Big-Time Leadership Lessons from a Big-Time Mayor

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It takes a lot of skill, resiliency and insight to lead a major city – especially one as vibrant as Denver. 

Mayor Michael Hancock, who’s been the CEO of the Mile High City for the past eight years, clearly has what it takes. During a recent interview for my podcast, he says he wakes up every day feeling humble, appreciative and privileged to fill the role. That’s a good starting point for any leader.

It’s interesting to hear Mayor Hancock talk about leadership, because you realize how much key traits and principles cut across all fields. The nature of what you’re leading – a sports team, a community, a business, or any other kind of group – doesn’t matter all that much. What counts more are factors like what you bring to the job every day, how you view your people, and what systems you put in place to get things done.

When everything comes together, you’re leading something extraordinary – something others are drawn to and want to be part of. 

Here are a few prime takeaways from my conversation with Mayor Hancock, who was kind enough to be a guest on my Start with a Win podcast in March:

• Teams need both visionaries and implementors. Mayor Hancock is able to see the big picture and craft a vision, but he relies on a team of superstar implementors to execute on his vision and get the work done.

• Nothing is impossible. Mayor Hancock likes the old analogy of “How do you eat an elephant? One bite at a time.” It describes his approach to the massive city projects going on at any point in time. When you break a major initiative down to digestible parts, you can get past its sheer magnitude and determine the best place to start.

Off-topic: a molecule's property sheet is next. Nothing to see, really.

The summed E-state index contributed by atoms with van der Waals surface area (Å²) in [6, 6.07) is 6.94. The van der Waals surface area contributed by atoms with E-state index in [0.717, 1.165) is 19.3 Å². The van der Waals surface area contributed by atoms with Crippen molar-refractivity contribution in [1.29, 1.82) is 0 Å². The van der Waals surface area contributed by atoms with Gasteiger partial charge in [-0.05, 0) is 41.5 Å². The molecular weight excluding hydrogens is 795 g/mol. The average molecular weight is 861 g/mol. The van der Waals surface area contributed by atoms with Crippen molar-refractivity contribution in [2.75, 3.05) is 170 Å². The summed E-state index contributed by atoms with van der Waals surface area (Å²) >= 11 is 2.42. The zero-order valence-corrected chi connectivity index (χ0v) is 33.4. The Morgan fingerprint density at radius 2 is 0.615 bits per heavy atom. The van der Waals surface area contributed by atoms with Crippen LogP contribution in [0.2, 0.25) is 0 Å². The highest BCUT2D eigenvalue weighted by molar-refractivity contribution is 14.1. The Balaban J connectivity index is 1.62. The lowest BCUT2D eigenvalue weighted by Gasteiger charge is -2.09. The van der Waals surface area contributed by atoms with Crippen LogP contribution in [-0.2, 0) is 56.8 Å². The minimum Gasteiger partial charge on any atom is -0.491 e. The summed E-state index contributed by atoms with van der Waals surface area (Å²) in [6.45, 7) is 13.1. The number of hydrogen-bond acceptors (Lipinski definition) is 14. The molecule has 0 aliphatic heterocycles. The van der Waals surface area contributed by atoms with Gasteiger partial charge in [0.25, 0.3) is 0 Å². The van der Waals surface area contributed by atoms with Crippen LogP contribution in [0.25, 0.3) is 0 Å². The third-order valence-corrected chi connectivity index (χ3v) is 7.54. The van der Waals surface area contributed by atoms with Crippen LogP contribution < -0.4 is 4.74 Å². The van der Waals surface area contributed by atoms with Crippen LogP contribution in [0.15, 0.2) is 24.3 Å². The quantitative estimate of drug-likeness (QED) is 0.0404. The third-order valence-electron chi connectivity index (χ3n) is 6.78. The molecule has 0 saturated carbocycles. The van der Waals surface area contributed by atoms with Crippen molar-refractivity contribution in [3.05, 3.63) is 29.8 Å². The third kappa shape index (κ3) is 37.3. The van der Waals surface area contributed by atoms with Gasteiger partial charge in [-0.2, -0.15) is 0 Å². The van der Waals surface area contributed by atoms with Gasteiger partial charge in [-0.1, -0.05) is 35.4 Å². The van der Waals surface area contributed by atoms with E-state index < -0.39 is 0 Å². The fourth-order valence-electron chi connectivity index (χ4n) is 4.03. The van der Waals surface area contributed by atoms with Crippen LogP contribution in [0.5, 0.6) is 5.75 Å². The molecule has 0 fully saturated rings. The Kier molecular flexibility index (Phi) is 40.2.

• It always comes down to people. Mayor Hancock is quick to credit his team leaders and members for his success. He knows their strengths, helps shore up their weaknesses, and understands that how he treats them sets the tone for everything that follows. He’s extremely busy, but he takes the time to get to know his team members and what makes them tick. He’s just as invested in their success as they are in his.

Running a city or a business, it’s impossible to please everyone. And as the leader, you’re going to make decisions that are unpopular and criticized. It comes with the job. But, like Mayor Hancock, you keep moving forward and doing the right thing – always with the best interests of your people in mind. Then, the next day, you do it again.

That’s that only way to lead a great organization, a great sports team, a great business. Or a great city like Denver.

Adam Contos